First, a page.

The Power of Bringing the Real World to Class

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How many times have you heard these expressions from your students?

  • It has been over a year, and I already forgot what I learned.
  • I have good grammar knowledge, but I do not understand much of a conversation.
  • I studied English for two and a half years and cannot speak fluently.
  • I do not like the English course because I find it boring.

How can teachers prevent receiving negative feedback? And what traits define a proficient English teacher? the common quality among them is their ability to create memorable lessons.

Forty years ago, Steven Krashen made a crucial distinction between acquisition and learning, emphasizing that the context in which they take place is what sets them apart. Although textbooks are a primary source of learning in a classroom, true language acquisition happens through immersive and natural exposure, like when a child learns their native language. Understanding the distinction between acquisition and learning is crucial because while learned knowledge may be forgotten, acquired knowledge endures. Our lessons then must be memorable enough to promote language acquisition in our students. When this acquisition is achieved, it will hardly be forgotten.

When teachers prioritize language acquisition activities over formal learning ones, they can create an impactful classroom experience. By prioritizing language acquisition, teachers can help students develop the skills and confidence they need to effectively communicate in the target language, leading to a more engaging learning experience.

To make our lessons truly memorable, one effective approach is to bring the real world into the classroom. Recent research emphasizes the effectiveness of using audio and video in language instruction over non-authentic sources, regardless of their level of up-to-dateness.  Let us then set aside traditional textbook activities a bit and expose our students to real interactions between native speakers of the language as nothing impacts language learning more than exposure to the language through non-graduated, non-adapted content from the real world.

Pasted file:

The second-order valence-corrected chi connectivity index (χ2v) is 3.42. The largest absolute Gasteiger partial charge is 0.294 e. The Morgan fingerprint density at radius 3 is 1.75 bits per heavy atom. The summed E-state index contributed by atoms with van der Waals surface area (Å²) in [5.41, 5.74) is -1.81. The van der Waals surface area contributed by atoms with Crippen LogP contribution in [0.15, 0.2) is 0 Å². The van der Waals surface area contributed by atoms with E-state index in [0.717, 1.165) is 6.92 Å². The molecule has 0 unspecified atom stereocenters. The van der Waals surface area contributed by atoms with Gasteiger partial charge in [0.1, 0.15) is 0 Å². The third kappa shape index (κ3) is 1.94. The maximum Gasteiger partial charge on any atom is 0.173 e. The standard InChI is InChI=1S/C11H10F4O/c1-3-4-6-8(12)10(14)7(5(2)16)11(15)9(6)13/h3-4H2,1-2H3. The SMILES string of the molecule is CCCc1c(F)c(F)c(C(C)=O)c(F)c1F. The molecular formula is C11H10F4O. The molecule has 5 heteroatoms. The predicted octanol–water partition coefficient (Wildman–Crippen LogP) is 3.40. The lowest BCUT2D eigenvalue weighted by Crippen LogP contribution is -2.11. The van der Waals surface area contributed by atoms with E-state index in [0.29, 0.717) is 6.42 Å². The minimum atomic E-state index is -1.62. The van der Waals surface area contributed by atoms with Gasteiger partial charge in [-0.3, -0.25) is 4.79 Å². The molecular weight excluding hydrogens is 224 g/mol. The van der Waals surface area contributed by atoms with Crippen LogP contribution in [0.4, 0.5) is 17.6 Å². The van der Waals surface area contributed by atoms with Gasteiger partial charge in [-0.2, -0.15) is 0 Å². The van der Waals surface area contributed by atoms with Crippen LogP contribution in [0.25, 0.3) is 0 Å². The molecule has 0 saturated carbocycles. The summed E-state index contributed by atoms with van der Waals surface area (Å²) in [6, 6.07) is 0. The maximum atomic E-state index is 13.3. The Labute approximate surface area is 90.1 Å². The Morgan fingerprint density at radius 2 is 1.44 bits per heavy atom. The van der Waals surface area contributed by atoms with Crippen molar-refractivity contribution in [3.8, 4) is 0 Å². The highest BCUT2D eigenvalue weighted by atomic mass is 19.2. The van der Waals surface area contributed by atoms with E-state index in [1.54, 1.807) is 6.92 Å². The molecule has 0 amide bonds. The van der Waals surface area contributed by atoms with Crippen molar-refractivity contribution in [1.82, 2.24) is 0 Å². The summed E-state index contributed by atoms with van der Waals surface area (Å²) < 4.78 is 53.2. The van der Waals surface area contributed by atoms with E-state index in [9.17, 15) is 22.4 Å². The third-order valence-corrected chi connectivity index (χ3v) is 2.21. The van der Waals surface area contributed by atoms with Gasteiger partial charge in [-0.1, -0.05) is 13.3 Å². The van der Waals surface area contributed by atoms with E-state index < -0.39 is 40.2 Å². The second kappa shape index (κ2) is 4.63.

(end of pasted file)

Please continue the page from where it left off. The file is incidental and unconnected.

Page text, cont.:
One of the contributions of technology to language teaching is that it allows us to use videos, audio, reading materials, etc. that students would come across in an English-speaking country. This natural exposure to the language can take place both inside and outside the class through the design of asynchronous activities.

Indeed, one of the main lessons learned from remote teaching is the design and effective use of asynchronous activities as a complement to class work. However, it is crucial to ensure that these activities prioritize natural exposure to the English language, rather than focusing solely on reviewing or practicing grammatical structures and vocabulary.

What are the advantages of asynchronous activities aimed at language acquisition?

  • They arouse the students’ taste for learning the language since they feel that the contents are “real”. Additionally, authentic materials provide opportunities for students to learn about other cultures, including customs, lifestyles, traditions, and non-verbal language.
  • Through natural exposure to the language, students can develop communicative strategies that enhance their oral expression skills
  • Students are exposed to a variety of accents which strengthens their listening comprehension and pronunciation.
  • They are very motivating activities, especially when it comes to movies or television series in English.
  • Like any asynchronous activity, students manage their time and rhythm of exposure to the language.

Incorporating real-world materials into asynchronous activities not only stimulates students’ interest and motivation but also enhances the memorability of lessons. Who has not happened to learn a phrase from a conversation with native speakers, from the feedback we got from them, or even from a movie? That is hardly forgotten.

Estimated reading time: 2 minutes, 54 seconds

3 COMMENTS

  1. Stephen Krashen’s theory of language acquisition has proven to be a great breakthrough in linguistics. The most useful thing we can do with our students in the classroom is to expose them to large amounts of comprehensible input in a relaxed setting, which aids them in acquiring the language naturally, rather than learning it consciously. We could have students learn the target language consciously at a later learning stage for the sake of their writing, for example. Otherwise, if we want our students to be effective at spontaneous communication, comprehensible input is the way.

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